I'm tempted to go down the Edge Performance path in the future if TL/Sportair will add it to the approved equipment list and I can keep my Sting as an S-LSA. Not interested in the turbo, though, especially given that I'm a flatlander. Might have a different POV if I was in the mountains. The big bore and EFI bump you up to 118hp and if you want to pull the engine off you can upgrade the camshafts, bumping you up to 122hp. You'd get a lot of speed and climb for ~20% hp increase. And you don't get the complexity of a turbo.
dave

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Re: Turbo-charging the 912ULS

Postby FastEddieB » Wed May 30, 2018 7:07 pm

dstclair wrote:You'd get a lot of speed and climb for ~20% hp increase.


I’m a bit indisposed, but I don’t think a 20% HP increase buys you that much extra speed. Climb, yes, since that is a result of excess HP.

I’m forgetting right now if drag increases as the square or the cube of the speed increase. I think drag increases as the square, but power required as the cube.

Professor? Anyone?
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Warmi
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Re: Turbo-charging the 912ULS

Postby Warmi » Wed May 30, 2018 7:19 pm

Pow(x,2) but drag cannot be described with a simple equation like that... the answer is , it depends :)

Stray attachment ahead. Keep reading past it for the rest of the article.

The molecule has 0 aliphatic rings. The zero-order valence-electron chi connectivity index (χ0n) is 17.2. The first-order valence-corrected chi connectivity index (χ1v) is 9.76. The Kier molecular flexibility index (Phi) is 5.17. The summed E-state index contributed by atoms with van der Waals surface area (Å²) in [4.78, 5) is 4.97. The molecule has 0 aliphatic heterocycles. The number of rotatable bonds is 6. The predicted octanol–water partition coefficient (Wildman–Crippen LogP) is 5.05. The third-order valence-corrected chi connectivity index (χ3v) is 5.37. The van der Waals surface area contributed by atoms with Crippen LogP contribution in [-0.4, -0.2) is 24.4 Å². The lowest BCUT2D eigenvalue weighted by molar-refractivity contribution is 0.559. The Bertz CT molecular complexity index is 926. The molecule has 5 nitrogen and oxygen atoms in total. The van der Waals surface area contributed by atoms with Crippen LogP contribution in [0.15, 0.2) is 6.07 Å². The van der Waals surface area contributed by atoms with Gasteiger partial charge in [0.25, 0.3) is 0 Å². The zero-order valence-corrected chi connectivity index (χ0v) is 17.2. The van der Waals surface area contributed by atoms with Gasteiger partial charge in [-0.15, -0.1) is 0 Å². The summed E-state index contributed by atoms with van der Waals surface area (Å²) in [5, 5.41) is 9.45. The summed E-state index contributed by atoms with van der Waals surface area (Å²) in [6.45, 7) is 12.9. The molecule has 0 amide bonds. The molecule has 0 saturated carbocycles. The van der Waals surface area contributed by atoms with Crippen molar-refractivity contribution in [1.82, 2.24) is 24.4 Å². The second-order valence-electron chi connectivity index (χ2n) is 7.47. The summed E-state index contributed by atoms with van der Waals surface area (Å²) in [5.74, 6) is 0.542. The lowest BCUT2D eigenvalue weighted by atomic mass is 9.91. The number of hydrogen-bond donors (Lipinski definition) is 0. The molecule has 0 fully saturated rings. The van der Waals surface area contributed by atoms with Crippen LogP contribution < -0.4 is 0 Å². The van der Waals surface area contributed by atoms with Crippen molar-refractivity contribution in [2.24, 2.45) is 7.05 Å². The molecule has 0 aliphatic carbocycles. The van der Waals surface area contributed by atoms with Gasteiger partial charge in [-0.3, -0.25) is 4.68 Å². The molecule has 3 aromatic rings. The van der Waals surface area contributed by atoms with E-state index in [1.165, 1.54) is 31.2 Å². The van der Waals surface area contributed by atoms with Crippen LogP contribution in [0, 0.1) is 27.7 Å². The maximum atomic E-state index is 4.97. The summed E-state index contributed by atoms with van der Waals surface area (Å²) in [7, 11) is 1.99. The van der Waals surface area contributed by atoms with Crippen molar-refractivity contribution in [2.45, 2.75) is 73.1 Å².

Flying Sting S4 ( N184WA ) out of Illinois

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Re: Turbo-charging the 912ULS

Postby FastEddieB » Wed May 30, 2018 7:24 pm

Fast Eddie B.
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TimTaylor
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Re: Turbo-charging the 912ULS

Postby TimTaylor » Wed May 30, 2018 7:26 pm

Leave the airplane as is and take-off 15 minutes sooner.
Commercial Pilot Airplane Single & Multiengine Land; Instrument Airplane; Sport Endorsement Airplane Single Engine Sea; Flight Instructor Airplane Single And Multiengine; Ground Instructor Advanced Instrument

Warmi
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Re: Turbo-charging the 912ULS

Postby Warmi » Wed May 30, 2018 7:31 pm

Anyway, I think more likely avenue for me would be to get the 912is installed rather than a 3rd party mod ... of course I bought a used plane but if I had a choice I would go for the 912iS engine ... but hey I am flying so nothing really to complain about heh
Flying Sting S4 ( N184WA ) out of Illinois

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Re: Turbo-charging the 912ULS

Postby jetcat3 » Wed May 30, 2018 9:01 pm

Yeah, I personally would go with the stock 915 iS. I know the owner of the P2008 and it has been a little bit of an adventure to get where he is now.

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dstclair
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Re: Turbo-charging the 912ULS

Postby dstclair » Wed May 30, 2018 9:54 pm

Warmi wrote:Pow(x,2) but drag cannot be described with a simple equation like that... the answer is , it depends :)